The Wall Street Journal reported that, on the average, it is 35% cheaper to own a home than to rent one. Obviously, landlords price their homes at the cost to them (i.e. that of homeownership) plus a profit, so it’s “cheaper” to own than to pay someone to own and earn a profit.
Let’s dig into the problems with this “average”. First, the cost of home ownership can be expressed as an average, but rarely occurs as one. While property taxes and insurance payments are fairly stable, many costs of home ownership occur sporadically (e.g. replacing the roof or the furnace) or entirely by chance (e.g. having your house partially destroyed by a hurricane or a flood). While insurance will cover most of the costs of repair, most policies have a very high deductible (often around ten thousand dollars).
While the average cost of owning a home might be less expensive than renting, the distribution of costs is anything but even. Hypothetically, if one in twenty people have more than $10,000 in damage every year, they are not each paying a $500 deductible for repairs: one is paying ten thousand dollars, and the other nineteen people pay nothing. Likewise, if one in thirty people lose $150,000 on their homes when they sell, and the others all break even, the person who sells at a loss sells at a six-figure loss, not the average loss of $5,000. The same analysis can be applied to a house with extensive termite damage, a basement that floods during every rain storm, or any other high-value cost that occurs infrequently.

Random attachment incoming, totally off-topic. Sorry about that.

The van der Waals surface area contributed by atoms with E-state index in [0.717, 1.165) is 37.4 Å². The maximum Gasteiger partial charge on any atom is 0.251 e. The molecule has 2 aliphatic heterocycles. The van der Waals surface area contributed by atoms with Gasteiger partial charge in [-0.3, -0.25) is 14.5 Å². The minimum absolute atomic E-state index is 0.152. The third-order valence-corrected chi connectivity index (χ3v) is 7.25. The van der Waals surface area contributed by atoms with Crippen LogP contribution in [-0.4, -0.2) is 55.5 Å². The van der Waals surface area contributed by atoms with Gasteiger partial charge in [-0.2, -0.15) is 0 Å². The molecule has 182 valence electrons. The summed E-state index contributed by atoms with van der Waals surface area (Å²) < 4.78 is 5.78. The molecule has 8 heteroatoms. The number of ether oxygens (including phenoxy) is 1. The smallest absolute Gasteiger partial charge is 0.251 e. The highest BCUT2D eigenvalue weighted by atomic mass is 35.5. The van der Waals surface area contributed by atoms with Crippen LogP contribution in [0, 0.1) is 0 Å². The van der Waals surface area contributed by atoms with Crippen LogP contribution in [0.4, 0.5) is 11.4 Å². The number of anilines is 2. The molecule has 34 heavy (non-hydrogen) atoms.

That is why many people with little liquidity should rent: they simply cannot afford the risk of owning a home. As a renter, I view the “extra” rental costs as risk-shifting: I pay fixed costs every month, and pay my landlord to assume the risk of expensive repairs.
Some renters live in houses with underwater mortgages, but the equity:value ratio is irrelevant: the landlord is able to afford the mortgage payments. However, an owner whose home is underwater is forced to either stay in that home (and forgo opportunities elsewhere) or sell at a loss. Renters are mobile and have liquid net worth – a benefit that is not easily calculated, let alone for the “average” person.
Ultimately, if you cannot afford a six-figure loss of home equity, a high deductible for repair, or to own one home while you live elsewhere for a better job, it is not “cheaper” for you to own, because nothing is “cheap” that you cannot afford.